The Ultimate Sandbag Delivers Core Value

The Ultimate Sandbag is an excellent choice for those looking for an at-home solution to losing weight, building strength, and challenging those all-important core muscles.

People are always looking for simple and effective ways to get fit, especially at the start of the new year. We found the Ultimate Sandbag (USB) to be an excellent choice for those looking for an at-home solution to losing weight, building strength, and challenging those all-important core muscles.

Ultimate Sandbags are extremely sturdy, highly versatile, and can be adjusted to keep challenging you as you improve.

 The Ultimate Sandbag Testing Conditions

I’m an experienced coach and former gym owner who has holds multiple certifications. The Ultimate Sandbag is specifically designed for use with Dynamic Variable Resistance Training (DVRT), so this is how the bag was tested. Following DVRT movements and workouts, I put the “Power” bag through its paces on carpet, grass, and concrete surfaces for a week.

The “Power” is one of the smaller bags in the USB product range. Described as “Best for “Rotational Training, Movement-Based Exercises, Intermediate Women, and Complex Movements,” the bag’s recommended load range is 10-40lbs. I tested the black one, but this bag is also available in camouflage and pink.

Setting up the Ultimate Sandbag

Upon arrival, the “Power” bag shell is basically a stiff, heavy-duty duffle bag. The outer material is smooth but very think, and the overall quality of construction is excellent. I was glad to find that the bag material is not at all abrasive, and it does not absorb sweat. There are a variety of handles, which allows for a wide range of exercises.

The filler bags that actually hold the sand are separate. These are thick black bags that have multiple sets of Velcro closures. The filler bags are a bit of a wrestling match just to open—there’s a lot of Velcro to deal with. But if you squish them around some, you can get the mouth to stay open and the bag to stand up, making it much easier to fill. I used sand that was leftover from filling “real” sandbags as part of last year’s El Niño prep. This sand is coarser than the recommended “playground sand,” but that did not seem to affect performance. Beginners are actually urged to use rice or other, lighter, filler. So there is definitely room for variation on the fill. The filler bags seal up very well, and seem pretty bullet-proof.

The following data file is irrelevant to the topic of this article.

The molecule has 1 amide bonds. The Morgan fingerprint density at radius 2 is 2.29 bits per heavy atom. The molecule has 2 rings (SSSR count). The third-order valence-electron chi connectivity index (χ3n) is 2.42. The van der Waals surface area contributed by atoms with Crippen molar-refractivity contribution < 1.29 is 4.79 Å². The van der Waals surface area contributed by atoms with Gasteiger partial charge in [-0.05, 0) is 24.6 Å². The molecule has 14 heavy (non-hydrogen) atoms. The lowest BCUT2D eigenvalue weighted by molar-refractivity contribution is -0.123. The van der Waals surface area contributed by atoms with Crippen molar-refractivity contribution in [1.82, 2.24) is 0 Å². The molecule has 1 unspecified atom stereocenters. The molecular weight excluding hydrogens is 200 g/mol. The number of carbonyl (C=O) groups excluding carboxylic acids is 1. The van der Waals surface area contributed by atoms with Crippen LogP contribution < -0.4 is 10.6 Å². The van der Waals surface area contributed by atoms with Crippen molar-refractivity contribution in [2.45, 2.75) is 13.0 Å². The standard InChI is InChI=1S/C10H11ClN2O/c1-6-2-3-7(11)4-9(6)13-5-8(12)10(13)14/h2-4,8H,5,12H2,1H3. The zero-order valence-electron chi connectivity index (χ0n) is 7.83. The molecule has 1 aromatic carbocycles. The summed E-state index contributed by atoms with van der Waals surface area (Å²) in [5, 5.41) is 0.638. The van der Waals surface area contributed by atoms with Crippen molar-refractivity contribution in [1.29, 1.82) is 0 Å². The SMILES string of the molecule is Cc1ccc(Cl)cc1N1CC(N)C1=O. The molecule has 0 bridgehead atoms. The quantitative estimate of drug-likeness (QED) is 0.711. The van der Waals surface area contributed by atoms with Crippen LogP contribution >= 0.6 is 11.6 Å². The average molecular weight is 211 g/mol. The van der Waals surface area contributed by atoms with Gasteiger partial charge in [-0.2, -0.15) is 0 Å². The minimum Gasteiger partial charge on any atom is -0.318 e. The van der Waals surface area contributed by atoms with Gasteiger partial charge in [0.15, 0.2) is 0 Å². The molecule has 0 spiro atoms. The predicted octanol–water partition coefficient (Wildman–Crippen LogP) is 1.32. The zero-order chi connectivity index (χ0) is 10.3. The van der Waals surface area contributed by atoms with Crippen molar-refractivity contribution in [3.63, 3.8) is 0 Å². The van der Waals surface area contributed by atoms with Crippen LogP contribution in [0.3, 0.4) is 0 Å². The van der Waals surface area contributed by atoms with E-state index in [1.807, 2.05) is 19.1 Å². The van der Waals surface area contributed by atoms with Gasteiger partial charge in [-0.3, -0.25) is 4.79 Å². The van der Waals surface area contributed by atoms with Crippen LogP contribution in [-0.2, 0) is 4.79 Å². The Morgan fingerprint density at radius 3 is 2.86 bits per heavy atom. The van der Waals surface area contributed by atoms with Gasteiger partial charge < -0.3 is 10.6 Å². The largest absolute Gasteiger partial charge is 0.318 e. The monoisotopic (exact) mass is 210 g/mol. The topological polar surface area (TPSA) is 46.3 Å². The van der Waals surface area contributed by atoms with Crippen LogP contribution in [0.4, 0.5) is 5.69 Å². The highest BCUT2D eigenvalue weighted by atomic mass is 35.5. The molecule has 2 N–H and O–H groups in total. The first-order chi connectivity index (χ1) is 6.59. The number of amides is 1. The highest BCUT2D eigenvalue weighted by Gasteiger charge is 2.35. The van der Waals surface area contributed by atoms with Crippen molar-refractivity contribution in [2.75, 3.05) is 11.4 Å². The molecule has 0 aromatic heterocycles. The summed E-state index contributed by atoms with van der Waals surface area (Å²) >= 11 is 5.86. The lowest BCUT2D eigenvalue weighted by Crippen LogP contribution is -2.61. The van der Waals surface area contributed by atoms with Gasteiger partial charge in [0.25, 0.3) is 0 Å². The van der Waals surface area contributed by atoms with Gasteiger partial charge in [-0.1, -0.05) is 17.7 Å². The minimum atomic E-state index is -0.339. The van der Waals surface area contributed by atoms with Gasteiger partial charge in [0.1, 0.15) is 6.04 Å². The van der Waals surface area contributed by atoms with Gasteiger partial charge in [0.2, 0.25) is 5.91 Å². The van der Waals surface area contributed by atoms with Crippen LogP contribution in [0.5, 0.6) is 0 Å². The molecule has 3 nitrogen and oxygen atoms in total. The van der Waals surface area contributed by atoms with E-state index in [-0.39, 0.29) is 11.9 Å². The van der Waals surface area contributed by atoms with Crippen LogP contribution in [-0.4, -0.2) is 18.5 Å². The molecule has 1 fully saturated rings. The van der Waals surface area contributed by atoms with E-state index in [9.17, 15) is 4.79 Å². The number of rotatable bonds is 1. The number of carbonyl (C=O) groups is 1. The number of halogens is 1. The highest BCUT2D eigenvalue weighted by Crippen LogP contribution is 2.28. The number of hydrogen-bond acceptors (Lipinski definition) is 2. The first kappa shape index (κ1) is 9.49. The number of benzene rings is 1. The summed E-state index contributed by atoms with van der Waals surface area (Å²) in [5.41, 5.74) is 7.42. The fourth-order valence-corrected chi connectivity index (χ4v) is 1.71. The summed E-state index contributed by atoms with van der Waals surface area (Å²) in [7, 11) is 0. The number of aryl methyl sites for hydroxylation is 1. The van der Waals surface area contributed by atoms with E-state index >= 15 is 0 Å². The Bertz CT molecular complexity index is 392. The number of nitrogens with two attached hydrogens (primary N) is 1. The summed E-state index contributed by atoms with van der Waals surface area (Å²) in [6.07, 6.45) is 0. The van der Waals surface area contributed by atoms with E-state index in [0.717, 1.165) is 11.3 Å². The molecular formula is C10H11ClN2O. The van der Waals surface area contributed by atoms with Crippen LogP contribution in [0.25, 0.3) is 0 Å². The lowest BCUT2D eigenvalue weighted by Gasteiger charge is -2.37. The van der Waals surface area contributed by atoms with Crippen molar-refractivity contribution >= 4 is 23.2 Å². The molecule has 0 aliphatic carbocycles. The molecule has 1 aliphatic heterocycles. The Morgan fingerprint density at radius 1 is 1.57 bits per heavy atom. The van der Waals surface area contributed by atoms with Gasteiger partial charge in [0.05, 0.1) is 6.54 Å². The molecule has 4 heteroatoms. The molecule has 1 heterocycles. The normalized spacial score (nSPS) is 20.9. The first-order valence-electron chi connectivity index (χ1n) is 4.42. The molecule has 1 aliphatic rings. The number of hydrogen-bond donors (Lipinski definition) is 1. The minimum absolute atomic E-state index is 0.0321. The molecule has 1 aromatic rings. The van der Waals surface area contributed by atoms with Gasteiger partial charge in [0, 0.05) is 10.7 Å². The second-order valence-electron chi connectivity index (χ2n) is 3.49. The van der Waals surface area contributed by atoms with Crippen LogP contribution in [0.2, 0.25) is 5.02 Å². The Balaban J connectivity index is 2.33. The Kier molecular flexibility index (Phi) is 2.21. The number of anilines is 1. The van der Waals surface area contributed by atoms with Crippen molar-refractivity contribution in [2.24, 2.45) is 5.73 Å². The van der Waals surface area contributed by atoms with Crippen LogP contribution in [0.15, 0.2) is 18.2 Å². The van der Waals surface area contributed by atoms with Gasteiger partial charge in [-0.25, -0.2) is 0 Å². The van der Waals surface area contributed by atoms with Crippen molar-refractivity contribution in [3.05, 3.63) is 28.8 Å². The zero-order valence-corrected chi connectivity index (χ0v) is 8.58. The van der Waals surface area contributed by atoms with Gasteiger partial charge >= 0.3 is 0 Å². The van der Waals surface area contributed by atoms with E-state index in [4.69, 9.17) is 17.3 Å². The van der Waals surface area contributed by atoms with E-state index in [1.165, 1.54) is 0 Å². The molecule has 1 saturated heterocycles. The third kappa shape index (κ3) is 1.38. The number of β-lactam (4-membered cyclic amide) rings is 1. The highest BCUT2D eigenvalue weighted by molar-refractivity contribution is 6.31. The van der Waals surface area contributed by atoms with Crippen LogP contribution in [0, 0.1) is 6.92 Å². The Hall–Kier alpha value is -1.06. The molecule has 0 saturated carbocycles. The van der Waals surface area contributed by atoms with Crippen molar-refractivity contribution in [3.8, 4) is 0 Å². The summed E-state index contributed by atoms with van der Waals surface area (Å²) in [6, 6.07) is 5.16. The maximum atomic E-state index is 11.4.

Ultimate Sandbag unfilled

Left: The Ultimate Sandbag unfilled; Right: filler bags (before filled to capacity).

Getting the loaded filler bags into the shell was also a bit of a wrestling match, too, but they do fit. It helped to pick up and drop the bag (on a hard, safe surface) to get the filler bags “settled in.” The shell’s main compartment closes with a heavy-duty metal zipper and lots more Velcro.

I’m a pretty experienced lifter and know a thing or two about exercise, so I figured I could start by loading each of the two fillers supplied to capacity, 20lbs each, bringing the “Power” bag to its maximum (40lbs). At only 40lbs, I figured it would be good to start with the more challenging exercises.

Boy, was I in for a surprise.

Using the “Power” Ultimate Sandbag